Each claimed to have some responsibility for joining up the arts provision across Lincolnshire.  Some were more successful than others, some were essentially pseudo therapy sessions, but whether they were all truly strategically useful is open to debate.  Having said that, the Lincolnshire Arts Partnership did lead to the formation of a Youth Arts Network across the county, which for a while showed real joined up delivery among arts services.


Fast forward 6 years and I am back working in Lincolnshire and quickly I am part of a new network, Lincolnshire One Venues or LOV.  This group developed out of a Thrive project and immediately felt like a more robust group with a clearly defined purpose and most importantly, one that was actually working on cross county developments.


Lincolnshire One Venues is made up of 8 performing and 2 visual arts centres with a geographical spread from Louth and Gainsborough to Stamford and Spalding in our membership.  Most importantly it is more than simply a meeting once a month to vent individual frustrations.  This network has achieved things.


Five venues who individually received RFO money from Arts Council England pooled resources and successfully applied as one county wide consortium for funding under the National Portfolio Funding cycle.  We are now working together on joint programming and commissioning initiatives as well as sharing skills and knowledge across teams at our venues, benchmarking management, artistic and administrative functions.  Importantly though, each venue maintains its own distinct identity in its community.


This grouping also committed to supporting the development of all venues in LOV.  We put forward some funding to act as a match for a bid made to the Paul Hamlyn Foundation which now sees a Young People’s Development project being delivered across all ten venues, including programming and producing groups at most venues of young people aged 12-25.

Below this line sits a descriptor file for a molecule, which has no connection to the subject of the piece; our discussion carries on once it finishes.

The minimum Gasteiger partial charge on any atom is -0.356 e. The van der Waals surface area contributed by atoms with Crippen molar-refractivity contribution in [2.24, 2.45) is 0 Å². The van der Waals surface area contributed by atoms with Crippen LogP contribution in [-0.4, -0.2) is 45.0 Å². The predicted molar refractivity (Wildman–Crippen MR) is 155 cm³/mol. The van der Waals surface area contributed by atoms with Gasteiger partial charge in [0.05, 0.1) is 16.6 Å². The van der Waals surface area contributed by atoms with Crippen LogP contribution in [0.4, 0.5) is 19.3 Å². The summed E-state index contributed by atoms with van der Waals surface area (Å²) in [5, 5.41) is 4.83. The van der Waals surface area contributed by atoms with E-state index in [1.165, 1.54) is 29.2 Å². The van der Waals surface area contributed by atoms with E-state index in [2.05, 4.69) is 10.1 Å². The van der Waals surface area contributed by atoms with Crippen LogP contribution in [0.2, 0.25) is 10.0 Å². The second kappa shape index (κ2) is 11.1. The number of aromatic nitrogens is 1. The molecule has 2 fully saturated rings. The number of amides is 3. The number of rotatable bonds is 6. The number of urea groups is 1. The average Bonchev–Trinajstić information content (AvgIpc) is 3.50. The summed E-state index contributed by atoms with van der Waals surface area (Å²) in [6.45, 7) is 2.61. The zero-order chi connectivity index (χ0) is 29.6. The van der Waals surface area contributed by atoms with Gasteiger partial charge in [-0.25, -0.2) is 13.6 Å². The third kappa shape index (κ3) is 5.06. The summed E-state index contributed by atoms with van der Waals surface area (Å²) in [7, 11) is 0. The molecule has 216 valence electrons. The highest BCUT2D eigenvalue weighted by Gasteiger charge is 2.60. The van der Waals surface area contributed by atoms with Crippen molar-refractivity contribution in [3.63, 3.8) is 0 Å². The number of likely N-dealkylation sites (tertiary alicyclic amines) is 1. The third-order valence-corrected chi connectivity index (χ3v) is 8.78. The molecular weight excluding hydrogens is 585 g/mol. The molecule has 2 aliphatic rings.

We have commissioned new work to be presented across venues.  This is a huge step for the arts in a county where there is no producing theatre, no resident orchestras or large dance companies, a county that predominantly relies on others to make work and bring it to us.  Our most recent commission was with Pilot Theatre, and later this year four venues will work with an emerging Lincoln Company Vagabonds Hat.  Each of these commissions links in some way to developments and opportunities for young people.


LOV has successfully received £30,000 from the Creative Employment Programme to deliver 13 apprenticeships and internships across the network and have carried out a significant piece of audience research as one of the first clusters working with The Audience Agency.


Perhaps the most important outcome of LOV is the way that it has generated true collaboration for arts provision in the county.  Our county is huge.  It is 80 miles from Louth in the north to Stamford in the south.  Working alone anywhere can feel isolating and frustrating.  Members have commented that one of the best outcomes of LOV existing is that they don’t feel alone, that there is support and positives to be gained from learning from the experience of others in helping us to do our jobs.  There has also been interest in our working model from other parts of the country, keen to try and develop their own collaborative ways of working.


LOV is constantly looking to develop, but has been a really positive step in the evolution of arts provision for our county.  To quote one of the many puns that is the by-product of an acronym such as ours, All You Need Is LOV!